Will forbearances be extended? Most likely. That may only postpone foreclosures if home owners remain in financial difficulty and are unable to bring their mortgage current.

The distressed property market today is not like 2009. An abundance of forbearances is indeed a different scenario than bad loans. However, a different cause doesn’t negate the results. Much hinges on our economic recovery, and home owners ability to convert their forbearance into a loan deferral.

Like other market segments, there are many layers to this “story” and it’s a trend we need to watch.

How’s the real estate market?

A quote I heard years ago applies now more than ever;

“Asking how’s the real estate market from a national perspective is like asking what’s the temperature in America”

There is technically a temperature for the United States, if you average all the temperatures across the country. However, that won’t help you plan your day or know if you need snow boots or an umbrella.

Similarly, if you ask me how’s the real estate market in the greater Philadelphia area, the answer is “it’s complicated.”

As I reported 10 years ago from Kauai’s luxury second home market, it’s a bit like quantum physics. Multiple realties for various market segments. At this point in time in the Philadelphia area, that’s especially true.

Although real estate shifts are normal, this is a very dynamic time, unlike any other real estate market shift we’ve experienced. The question that’s most important is how to best navigate these changing currents for your success.

What’s the future look like?

Both negative and positive Q3 shifts can be attributed to the impact of COVID and political unrest. What can we expect for the coming months?

No one has a crystal ball to predict the future or how sustainable these trends may be. Even the exodus of New Yorkers to large suburban homes may shift to more of a cosmopolitan lifestyle in Center City communities like Queen Village where you have the best of suburban and urban living.

Dr. Lawrence Yun, chief economist for the National Association of Realtors, recently predicted “it will be one of the best winter sales years ever.” Of course, that’s a national generalization. I certainly hope that holds true. However, now is not a time to passively wait and see. It’s a time to apply smart, creative strategies in your particular market to create success for you.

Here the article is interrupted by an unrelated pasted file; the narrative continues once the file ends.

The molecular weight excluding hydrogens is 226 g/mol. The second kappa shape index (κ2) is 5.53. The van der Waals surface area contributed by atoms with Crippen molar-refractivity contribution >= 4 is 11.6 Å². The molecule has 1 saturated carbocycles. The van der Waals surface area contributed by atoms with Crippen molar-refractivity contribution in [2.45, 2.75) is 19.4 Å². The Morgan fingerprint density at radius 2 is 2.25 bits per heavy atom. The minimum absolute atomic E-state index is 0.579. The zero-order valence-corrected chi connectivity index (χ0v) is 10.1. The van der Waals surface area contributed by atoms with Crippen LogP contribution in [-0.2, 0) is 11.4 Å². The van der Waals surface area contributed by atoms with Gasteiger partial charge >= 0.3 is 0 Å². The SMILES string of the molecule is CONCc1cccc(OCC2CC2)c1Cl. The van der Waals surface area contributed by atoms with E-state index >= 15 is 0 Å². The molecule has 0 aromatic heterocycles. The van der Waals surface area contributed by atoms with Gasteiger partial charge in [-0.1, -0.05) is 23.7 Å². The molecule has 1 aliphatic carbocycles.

What are your real estate goals?

What’s most important is how we can maximize on current trends to meet your particular short-term and long-term real estate goals.

I’m passionate about supporting my clients with information and concierge, VIP support. As detailed as these market reports are – nothing compares to a personalized analysis for your particular goals.

Let’s talk! Please book a call or Zoom chat on my calendar or feel free to comment below. Your information will remain confidential.

Pre-Foreclosure Market Update – Q3 2020

Foreclosure Market Report

September showed record breaking sales in Philadelphia, but what about the dramatic spike in pre-foreclosure distressed properties? Does the foreclosure market threaten to haunt real estate values in Philadelphia?

Multiple realities of quantum physics

Market reports are complicated with what science fiction buffs might call “multiple realities” – especially true in our current national economy. You don’t have to understand quantum physics, but there are many sides to the story of current real estate market trends on the Main Line and in the greater Philadelphia area.

You’ve probably heard me say this before, analyzing real estate markets is a lot like watching the ocean. What appears to be calm water, can have cross currents and under tows to be aware of.

Let’s start with the good news!